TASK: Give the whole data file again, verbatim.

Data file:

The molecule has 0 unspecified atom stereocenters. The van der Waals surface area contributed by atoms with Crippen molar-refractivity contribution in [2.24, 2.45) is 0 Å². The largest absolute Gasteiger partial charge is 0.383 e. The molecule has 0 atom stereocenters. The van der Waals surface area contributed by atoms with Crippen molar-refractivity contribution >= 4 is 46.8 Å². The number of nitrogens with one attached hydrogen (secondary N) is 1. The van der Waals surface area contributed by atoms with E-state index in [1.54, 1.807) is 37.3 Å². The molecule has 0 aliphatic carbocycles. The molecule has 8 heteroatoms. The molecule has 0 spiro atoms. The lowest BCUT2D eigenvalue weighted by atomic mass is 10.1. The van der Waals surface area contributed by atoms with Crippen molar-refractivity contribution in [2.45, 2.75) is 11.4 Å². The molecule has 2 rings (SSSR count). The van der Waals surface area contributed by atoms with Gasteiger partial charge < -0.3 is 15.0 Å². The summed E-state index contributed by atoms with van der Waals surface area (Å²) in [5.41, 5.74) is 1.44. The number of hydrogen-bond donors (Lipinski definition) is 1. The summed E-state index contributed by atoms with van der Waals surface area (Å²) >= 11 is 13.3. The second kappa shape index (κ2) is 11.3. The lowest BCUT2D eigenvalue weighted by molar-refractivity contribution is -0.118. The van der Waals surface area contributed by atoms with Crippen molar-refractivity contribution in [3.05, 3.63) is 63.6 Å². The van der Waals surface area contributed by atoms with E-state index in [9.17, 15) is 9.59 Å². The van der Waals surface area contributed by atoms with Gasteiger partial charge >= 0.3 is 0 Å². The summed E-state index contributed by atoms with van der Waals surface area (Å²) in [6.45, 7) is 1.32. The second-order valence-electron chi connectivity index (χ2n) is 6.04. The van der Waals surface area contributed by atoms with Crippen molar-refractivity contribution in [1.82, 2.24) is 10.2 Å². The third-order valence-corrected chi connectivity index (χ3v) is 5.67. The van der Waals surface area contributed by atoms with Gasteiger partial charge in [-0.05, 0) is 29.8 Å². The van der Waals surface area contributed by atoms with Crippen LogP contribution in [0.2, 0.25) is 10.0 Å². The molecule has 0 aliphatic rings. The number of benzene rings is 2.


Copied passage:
The molecule has 0 unspecified atom stereocenters. The van der Waals surface area contributed by atoms with Crippen molar-refractivity contribution in [2.24, 2.45) is 0 Å². The largest absolute Gasteiger partial charge is 0.383 e. The molecule has 0 atom stereocenters. The van der Waals surface area contributed by atoms with Crippen molar-refractivity contribution >= 4 is 46.8 Å². The number of nitrogens with one attached hydrogen (secondary N) is 1. The van der Waals surface area contributed by atoms with E-state index in [1.54, 1.807) is 37.3 Å². The molecule has 0 aliphatic carbocycles. The molecule has 8 heteroatoms. The molecule has 0 spiro atoms. The lowest BCUT2D eigenvalue weighted by atomic mass is 10.1. The van der Waals surface area contributed by atoms with Crippen molar-refractivity contribution in [2.45, 2.75) is 11.4 Å². The molecule has 2 rings (SSSR count). The van der Waals surface area contributed by atoms with Gasteiger partial charge < -0.3 is 15.0 Å². The summed E-state index contributed by atoms with van der Waals surface area (Å²) in [5.41, 5.74) is 1.44. The number of hydrogen-bond donors (Lipinski definition) is 1. The summed E-state index contributed by atoms with van der Waals surface area (Å²) >= 11 is 13.3. The second kappa shape index (κ2) is 11.3. The lowest BCUT2D eigenvalue weighted by molar-refractivity contribution is -0.118. The van der Waals surface area contributed by atoms with Crippen molar-refractivity contribution in [3.05, 3.63) is 63.6 Å². The van der Waals surface area contributed by atoms with E-state index in [9.17, 15) is 9.59 Å². The van der Waals surface area contributed by atoms with Gasteiger partial charge >= 0.3 is 0 Å². The summed E-state index contributed by atoms with van der Waals surface area (Å²) in [6.45, 7) is 1.32. The second-order valence-electron chi connectivity index (χ2n) is 6.04. The van der Waals surface area contributed by atoms with Crippen molar-refractivity contribution in [1.82, 2.24) is 10.2 Å². The third-order valence-corrected chi connectivity index (χ3v) is 5.67. The van der Waals surface area contributed by atoms with Gasteiger partial charge in [-0.05, 0) is 29.8 Å². The van der Waals surface area contributed by atoms with Crippen LogP contribution in [0.2, 0.25) is 10.0 Å². The molecule has 0 aliphatic rings. The number of benzene rings is 2.